When it comes to paragraphs, proportional fonts are much easier to read than monospace fonts. For example, you can read a paragraph much faster when it uses proportional typeface. Compare the fonts in the paragraph below.

Proportional vs monospace for text

This is why newspapers use proportional fonts. The monospace fonts were popularized by typewriters, which used metal slug casts of even width for all letters and numbers.

4. General typeface recommendations

In fact, our analysis so far aligns with the popular recommendation as follows:

  • Use variable-width or proportional font for text
  • Use tabular or monospace fonts for numbers
  • For annual reports with a combination of both paragraphs and tables – use both

5. Will using a combination of variable-width text and monospace numbers solve our problem?

Unfortunately, it does not.

Consider this scenario where your numbers need to be scaled as shown in the table below.

Issues in using proportional fonts for scaling

Because the scaling characters accompanying text values (k,m,b,t, etc.) have variable widths, your numeric values - despite being monospaced - are going to be out of alignment again.

Using a true monospace font will fix this issue, but the overall readability of the report will be compromised, as the category text values will be harder to read. Plus, they are going to occupy more horizontal space compared to a proportional font, thereby wasting real estate.

It is for this reason that we decided to commission our own font for Inforiver – and we named the typeface Inforiver Sans.

Inforiver Sans Typeface for Financial Statements (and all tabular reporting)

Inforiver Sans is a humanist typeface that is designed for financial and tabular reporting. The typeface is multilingual, supporting the following languages.

Inforiver multilingual

It has monospaced numerals across types (e.g., normal and bold), and all of the numbers are of equal width.

Inforiver monospace font

The decimals and thousand separators have the same width too.

Inforiver decimal thousand separators

The typeface uses proportional alphabetical characters.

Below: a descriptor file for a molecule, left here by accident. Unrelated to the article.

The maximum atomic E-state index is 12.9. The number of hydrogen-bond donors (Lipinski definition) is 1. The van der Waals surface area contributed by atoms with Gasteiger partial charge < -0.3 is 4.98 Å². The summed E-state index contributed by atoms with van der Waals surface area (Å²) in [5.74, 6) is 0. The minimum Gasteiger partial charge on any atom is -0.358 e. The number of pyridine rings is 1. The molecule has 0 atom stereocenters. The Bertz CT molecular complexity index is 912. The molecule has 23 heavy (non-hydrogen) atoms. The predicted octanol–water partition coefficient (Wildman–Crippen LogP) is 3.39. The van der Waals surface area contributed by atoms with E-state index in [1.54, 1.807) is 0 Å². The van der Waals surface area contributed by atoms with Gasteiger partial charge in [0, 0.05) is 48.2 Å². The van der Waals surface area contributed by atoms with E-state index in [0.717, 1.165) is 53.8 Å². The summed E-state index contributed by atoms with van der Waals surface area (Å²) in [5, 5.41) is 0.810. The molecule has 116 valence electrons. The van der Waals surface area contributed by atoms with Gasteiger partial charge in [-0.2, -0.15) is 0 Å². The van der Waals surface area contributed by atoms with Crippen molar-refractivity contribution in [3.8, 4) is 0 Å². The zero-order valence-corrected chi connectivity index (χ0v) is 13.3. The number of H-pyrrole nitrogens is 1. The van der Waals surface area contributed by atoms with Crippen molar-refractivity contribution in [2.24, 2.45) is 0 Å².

Inforiver proportional miniscule form

There has been a lot of attention to detail on this font, and it took about eight months to finalize finer details. For one, the capital L, lowercase l, lowercase i, etc., must be easily distinguishable.

Inforiver attention to detail font

The best part is that there are monospace alternates for scaling characters - k,m,b,t, etc. This ensures that while your words and sentences use proportional characters, the values in the tables use their monospace variants

Contextual alternates for scaling

This ensures that you can build amazing tabular & financial reports using Inforiver typeface in Power BI.

Take a look at this sample P&L report where we have used both Segoe UI and the custom Inforiver font. Which one is more easily readable?

Segoe UI vs Inforiver font - Auto mode

Here is another example, with fully expanded numbers. Which one is easier on the eyes and a pleasure to read?

Segoe UI vs Inforiver font - full numbers


The new Inforiver Sans typeface is available in the October release of Matrix and Enterprise (version 1.7).

Curious about Inforiver? Read why Matt Allington (Self Service BI Expert + Microsoft MVP), Excelerator BI prefers Inforiver over the Analyze in Excel capability that comes with Power BI for ad-hoc analysis.

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Inforiver is the fastest way to do everything in Power BI. It enables citizen developer productivity and unleashes true self-service with our intuitive and interactive no-code data app suite for Microsoft Power BI. The product is developed by Lumel Technologies Inc, who are #1 Power BI Visuals AppSource Partner serving over 2,000+ customers worldwide with their xViz, Inforiver, and ValQ offerings.